The current crisis Matt Gaetz finds himself in involves a lot of unanswered questions. It’s not prudent to “take a side” when you don’t know all the details. Only Matt Gaetz truly knows if he did anything illegal. We should let that play out and until any evidence is produced otherwise, Congressman Gaetz deserves to be held to the standard of the American legal system: he must be assumed innocent until proven guilty. I am tired of reading stories from the New York Times, Washington Post, and CNN that cite anonymous sources. Surely, those news outlets wouldn’t care so much to file reports with wild allegations based on anonymous sources if Rep. Gaetz was a Democrat.
With this being said, the current story of what Matt Gaetz is going through does provide some lessons for all of us, but most especially two kinds of people: those in any leadership role anywhere and those who identify as Republicans. For the latter, the lesson should be clear: The Left will come for you, whether you are innocent or not. They are always ready to do so given the right opportunity.
Every journalist covering this story has to ask themselves: do I want the allegations against Matt Gaetz to be true? Or do I want the truth no matter what? Those journalists should put one attribute ahead of all else: the humility for their reporting to be subservient to the truth and nothing but the truth.
Rep. Gaetz is a self-professed “firebrand” (he even has a book with that title). In fact, that’s part of why I have liked him so much, for so long. I have observed too many spineless politicians and especially spineless Republicans. Matt is just a few years younger than me and is an outspoken conservative who is willing to fight when others aren’t. We need more warriors like Matt Gaetz.
I have observed Matt since his early days as a state legislator when I lived in Tallahassee and worked for a public policy organization, The James Madison Institute. Back then, Matt was already making waves as a principled, outspoken conservative. In other ways, Matt, being a young guy in his 20s, also didn’t shy away from the party scene – which isn’t hard to find in Tallahassee. Being a young, charismatic lawmaker, he certainly attracted a good time, as he has admitted time and again.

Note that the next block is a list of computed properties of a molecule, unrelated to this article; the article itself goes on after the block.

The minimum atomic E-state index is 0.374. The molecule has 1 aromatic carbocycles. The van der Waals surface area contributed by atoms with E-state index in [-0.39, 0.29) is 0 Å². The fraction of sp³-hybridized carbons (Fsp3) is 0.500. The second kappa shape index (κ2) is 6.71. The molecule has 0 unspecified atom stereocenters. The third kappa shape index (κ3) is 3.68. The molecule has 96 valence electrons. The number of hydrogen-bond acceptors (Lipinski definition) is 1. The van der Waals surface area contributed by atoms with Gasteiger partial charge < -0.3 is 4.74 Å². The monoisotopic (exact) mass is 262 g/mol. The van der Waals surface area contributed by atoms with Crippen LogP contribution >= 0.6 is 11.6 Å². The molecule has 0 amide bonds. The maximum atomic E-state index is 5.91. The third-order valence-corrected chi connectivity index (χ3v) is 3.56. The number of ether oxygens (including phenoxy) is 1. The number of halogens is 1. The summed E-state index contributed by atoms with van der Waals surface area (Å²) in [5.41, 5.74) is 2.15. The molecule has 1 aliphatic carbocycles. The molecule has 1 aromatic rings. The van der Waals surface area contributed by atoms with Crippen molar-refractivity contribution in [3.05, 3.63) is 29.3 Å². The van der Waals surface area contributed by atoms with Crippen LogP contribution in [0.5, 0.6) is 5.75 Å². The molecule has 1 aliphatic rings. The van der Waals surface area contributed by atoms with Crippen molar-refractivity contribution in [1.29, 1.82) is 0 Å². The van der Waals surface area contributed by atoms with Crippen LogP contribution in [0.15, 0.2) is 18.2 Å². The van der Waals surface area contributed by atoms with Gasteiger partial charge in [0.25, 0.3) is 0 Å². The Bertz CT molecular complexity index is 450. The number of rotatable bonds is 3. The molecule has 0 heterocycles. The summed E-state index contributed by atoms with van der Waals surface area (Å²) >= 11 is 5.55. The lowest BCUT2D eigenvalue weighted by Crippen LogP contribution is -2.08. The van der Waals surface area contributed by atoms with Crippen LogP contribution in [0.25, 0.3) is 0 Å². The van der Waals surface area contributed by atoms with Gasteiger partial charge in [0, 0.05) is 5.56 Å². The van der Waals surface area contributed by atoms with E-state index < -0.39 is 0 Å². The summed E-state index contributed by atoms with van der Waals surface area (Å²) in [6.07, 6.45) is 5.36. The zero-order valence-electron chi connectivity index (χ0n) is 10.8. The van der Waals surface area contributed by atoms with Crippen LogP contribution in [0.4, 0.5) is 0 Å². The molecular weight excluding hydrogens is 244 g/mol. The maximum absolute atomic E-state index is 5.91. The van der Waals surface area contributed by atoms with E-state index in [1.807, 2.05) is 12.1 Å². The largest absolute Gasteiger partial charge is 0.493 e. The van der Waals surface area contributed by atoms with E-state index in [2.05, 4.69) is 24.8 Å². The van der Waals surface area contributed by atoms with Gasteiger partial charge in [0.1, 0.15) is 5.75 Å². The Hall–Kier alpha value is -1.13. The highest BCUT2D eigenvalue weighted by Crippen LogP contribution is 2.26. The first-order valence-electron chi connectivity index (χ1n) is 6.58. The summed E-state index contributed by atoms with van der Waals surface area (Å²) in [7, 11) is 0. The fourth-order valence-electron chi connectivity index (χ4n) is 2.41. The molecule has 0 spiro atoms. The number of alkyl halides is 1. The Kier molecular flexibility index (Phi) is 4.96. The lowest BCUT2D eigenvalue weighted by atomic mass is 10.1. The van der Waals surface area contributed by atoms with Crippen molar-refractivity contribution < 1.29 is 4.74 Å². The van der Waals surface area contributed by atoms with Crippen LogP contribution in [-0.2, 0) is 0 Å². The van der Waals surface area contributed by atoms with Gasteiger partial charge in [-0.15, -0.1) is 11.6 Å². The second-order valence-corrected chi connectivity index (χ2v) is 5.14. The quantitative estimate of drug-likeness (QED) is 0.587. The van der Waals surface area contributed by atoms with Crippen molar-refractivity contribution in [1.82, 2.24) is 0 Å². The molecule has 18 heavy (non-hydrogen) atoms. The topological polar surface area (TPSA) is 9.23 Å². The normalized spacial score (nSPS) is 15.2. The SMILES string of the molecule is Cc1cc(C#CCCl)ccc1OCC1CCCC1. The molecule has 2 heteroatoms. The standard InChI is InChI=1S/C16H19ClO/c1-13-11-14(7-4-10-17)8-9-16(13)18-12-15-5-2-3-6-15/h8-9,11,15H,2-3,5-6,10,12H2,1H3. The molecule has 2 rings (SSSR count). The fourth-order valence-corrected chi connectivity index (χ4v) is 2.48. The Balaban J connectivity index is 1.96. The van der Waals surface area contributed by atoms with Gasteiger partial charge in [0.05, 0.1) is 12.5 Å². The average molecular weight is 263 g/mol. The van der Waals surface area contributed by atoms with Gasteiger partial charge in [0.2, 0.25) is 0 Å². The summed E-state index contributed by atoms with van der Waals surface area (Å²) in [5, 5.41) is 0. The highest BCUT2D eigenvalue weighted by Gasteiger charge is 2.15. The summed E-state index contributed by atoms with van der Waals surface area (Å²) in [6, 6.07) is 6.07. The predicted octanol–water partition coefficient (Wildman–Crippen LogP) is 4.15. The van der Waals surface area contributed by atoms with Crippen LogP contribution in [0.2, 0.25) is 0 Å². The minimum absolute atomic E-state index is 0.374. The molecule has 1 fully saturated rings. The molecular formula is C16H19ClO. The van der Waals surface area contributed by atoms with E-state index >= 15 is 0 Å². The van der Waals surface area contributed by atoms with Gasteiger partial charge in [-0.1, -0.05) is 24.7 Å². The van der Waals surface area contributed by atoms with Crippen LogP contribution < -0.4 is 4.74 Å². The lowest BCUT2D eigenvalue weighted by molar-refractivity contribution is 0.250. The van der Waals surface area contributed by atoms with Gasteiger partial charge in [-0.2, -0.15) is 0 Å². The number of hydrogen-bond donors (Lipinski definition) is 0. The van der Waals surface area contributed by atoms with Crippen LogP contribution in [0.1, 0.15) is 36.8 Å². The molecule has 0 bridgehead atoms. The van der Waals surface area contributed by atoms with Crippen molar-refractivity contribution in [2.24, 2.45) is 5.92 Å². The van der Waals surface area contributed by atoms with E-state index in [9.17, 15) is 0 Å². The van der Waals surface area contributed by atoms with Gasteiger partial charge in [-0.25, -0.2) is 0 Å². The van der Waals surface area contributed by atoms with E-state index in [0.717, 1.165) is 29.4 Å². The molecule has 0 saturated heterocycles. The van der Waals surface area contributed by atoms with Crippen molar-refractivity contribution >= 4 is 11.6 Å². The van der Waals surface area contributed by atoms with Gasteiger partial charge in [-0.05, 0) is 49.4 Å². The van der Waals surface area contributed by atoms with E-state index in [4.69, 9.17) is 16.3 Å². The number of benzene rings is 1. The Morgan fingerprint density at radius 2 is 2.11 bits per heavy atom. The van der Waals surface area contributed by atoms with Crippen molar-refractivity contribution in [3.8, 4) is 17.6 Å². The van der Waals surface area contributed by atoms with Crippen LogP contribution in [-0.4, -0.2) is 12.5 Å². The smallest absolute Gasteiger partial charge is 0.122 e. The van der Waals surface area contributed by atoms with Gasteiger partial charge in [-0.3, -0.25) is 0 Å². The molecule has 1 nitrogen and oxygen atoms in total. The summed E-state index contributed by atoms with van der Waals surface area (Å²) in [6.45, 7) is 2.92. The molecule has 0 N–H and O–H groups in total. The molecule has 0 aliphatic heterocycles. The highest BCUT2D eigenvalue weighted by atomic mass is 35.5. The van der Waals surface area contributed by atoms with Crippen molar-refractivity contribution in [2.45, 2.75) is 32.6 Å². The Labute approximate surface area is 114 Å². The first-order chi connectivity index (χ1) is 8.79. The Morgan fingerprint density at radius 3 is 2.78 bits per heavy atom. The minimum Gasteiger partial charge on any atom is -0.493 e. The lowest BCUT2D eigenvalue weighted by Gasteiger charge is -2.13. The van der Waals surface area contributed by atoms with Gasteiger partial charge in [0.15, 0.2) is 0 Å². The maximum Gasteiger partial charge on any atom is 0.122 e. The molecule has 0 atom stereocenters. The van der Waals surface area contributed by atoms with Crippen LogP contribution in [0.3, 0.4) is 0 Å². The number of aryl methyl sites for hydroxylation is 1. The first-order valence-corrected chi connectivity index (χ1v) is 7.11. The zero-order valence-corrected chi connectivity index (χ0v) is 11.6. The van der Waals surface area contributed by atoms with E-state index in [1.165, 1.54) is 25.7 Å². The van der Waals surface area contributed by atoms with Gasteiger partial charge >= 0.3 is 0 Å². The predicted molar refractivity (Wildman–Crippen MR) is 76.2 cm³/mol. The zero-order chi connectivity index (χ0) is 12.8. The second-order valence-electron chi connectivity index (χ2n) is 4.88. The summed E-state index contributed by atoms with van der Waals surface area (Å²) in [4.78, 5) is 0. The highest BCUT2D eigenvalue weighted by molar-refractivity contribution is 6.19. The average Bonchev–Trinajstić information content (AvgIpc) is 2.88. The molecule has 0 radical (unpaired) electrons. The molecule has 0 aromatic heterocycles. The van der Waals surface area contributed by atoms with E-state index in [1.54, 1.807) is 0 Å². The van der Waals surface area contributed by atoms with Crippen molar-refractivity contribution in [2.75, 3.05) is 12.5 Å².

On one occasion, I remember seeing Matt walking out of a bar, by himself, pretty hammered. I said hello and we chatted for a moment, and then we moved on. I remember thinking: man, there’s nothing particularly wrong about a guy in his late 20s enjoying the bar scene in Tallahassee (guilty as charged) but I’m not sure I’d do that if I were a state lawmaker.
You see, we Americans have an impression that if someone is in a leadership position, they must somehow live up to a higher standard. After all, the people’s business is in their hands. How dare they enjoy themselves or indulge a little too much? Even I was guilty, in that moment, for passing quiet judgment on Matt Gaetz (and perhaps repeating that judgment publicly here – truth be told, if I felt like I was letting out some big secret, I wouldn’t do so).
Over the years, I have heard plenty of rumors of Matt’s wild side, but every time I’ve personally encountered him has been in a professional setting where he has been a professional. Even on another occasion when I saw him at a bar, he was being a “celebrity bartender” to help raise funds for a charity that supported rescue dogs. He was a “bartender” for a few hours alongside a Democrat colleague in a friendly “red dog, blue dog” competition. And he was pretty laid back that day. Not exactly a wild man moment.
The last time Matt and I chatted for any length of time were at a Charlie Kirk book signing in West Palm Beach in March 2020. Matt was not advertised to be there, but I’m sure he knew it would be a great crowd to mix and mingle with. He spent some time asking me some serious policy questions and surveying my opinion on a few matters. He seemed pretty serious then.